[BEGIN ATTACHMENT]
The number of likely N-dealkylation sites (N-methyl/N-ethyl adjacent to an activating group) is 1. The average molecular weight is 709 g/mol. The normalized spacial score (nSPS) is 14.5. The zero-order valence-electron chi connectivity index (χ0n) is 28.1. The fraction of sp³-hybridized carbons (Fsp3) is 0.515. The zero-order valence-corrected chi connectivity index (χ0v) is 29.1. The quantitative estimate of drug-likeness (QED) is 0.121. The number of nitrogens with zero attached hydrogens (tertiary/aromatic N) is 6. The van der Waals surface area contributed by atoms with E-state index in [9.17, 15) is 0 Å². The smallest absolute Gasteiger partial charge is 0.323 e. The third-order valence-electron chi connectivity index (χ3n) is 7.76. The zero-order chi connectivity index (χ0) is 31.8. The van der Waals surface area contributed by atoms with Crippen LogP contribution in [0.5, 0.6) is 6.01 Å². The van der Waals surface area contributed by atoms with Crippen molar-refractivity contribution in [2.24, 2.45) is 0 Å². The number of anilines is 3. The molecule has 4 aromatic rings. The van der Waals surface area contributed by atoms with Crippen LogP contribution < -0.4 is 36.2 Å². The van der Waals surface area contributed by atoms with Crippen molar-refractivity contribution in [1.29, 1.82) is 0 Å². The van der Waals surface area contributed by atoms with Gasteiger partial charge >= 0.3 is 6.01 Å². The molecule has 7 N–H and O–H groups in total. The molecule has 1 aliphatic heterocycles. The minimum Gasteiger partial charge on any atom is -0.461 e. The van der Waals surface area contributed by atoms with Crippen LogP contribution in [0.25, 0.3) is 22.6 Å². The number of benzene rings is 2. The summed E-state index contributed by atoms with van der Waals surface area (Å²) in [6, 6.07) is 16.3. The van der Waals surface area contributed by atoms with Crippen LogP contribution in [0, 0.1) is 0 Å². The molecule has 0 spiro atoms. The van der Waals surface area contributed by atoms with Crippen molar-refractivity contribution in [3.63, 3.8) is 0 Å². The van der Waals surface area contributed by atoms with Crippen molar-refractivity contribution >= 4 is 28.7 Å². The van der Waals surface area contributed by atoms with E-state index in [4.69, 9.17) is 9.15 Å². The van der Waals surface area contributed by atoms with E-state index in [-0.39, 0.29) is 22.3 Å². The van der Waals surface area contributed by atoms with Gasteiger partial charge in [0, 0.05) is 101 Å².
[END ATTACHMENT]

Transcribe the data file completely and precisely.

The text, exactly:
The number of likely N-dealkylation sites (N-methyl/N-ethyl adjacent to an activating group) is 1. The average molecular weight is 709 g/mol. The normalized spacial score (nSPS) is 14.5. The zero-order valence-electron chi connectivity index (χ0n) is 28.1. The fraction of sp³-hybridized carbons (Fsp3) is 0.515. The zero-order valence-corrected chi connectivity index (χ0v) is 29.1. The quantitative estimate of drug-likeness (QED) is 0.121. The number of nitrogens with zero attached hydrogens (tertiary/aromatic N) is 6. The van der Waals surface area contributed by atoms with E-state index in [9.17, 15) is 0 Å². The smallest absolute Gasteiger partial charge is 0.323 e. The third-order valence-electron chi connectivity index (χ3n) is 7.76. The zero-order chi connectivity index (χ0) is 31.8. The van der Waals surface area contributed by atoms with Crippen LogP contribution in [0.5, 0.6) is 6.01 Å². The van der Waals surface area contributed by atoms with Crippen molar-refractivity contribution in [2.24, 2.45) is 0 Å². The number of anilines is 3. The molecule has 4 aromatic rings. The van der Waals surface area contributed by atoms with Crippen LogP contribution < -0.4 is 36.2 Å². The van der Waals surface area contributed by atoms with Crippen molar-refractivity contribution in [1.29, 1.82) is 0 Å². The van der Waals surface area contributed by atoms with Gasteiger partial charge >= 0.3 is 6.01 Å². The molecule has 7 N–H and O–H groups in total. The molecule has 1 aliphatic heterocycles. The minimum Gasteiger partial charge on any atom is -0.461 e. The van der Waals surface area contributed by atoms with Crippen LogP contribution in [0.25, 0.3) is 22.6 Å². The number of benzene rings is 2. The summed E-state index contributed by atoms with van der Waals surface area (Å²) in [6, 6.07) is 16.3. The van der Waals surface area contributed by atoms with Crippen LogP contribution in [0, 0.1) is 0 Å². The molecule has 0 spiro atoms. The van der Waals surface area contributed by atoms with Crippen molar-refractivity contribution in [3.63, 3.8) is 0 Å². The van der Waals surface area contributed by atoms with Crippen molar-refractivity contribution >= 4 is 28.7 Å². The van der Waals surface area contributed by atoms with E-state index in [4.69, 9.17) is 9.15 Å². The van der Waals surface area contributed by atoms with E-state index in [-0.39, 0.29) is 22.3 Å². The van der Waals surface area contributed by atoms with Gasteiger partial charge in [0, 0.05) is 101 Å².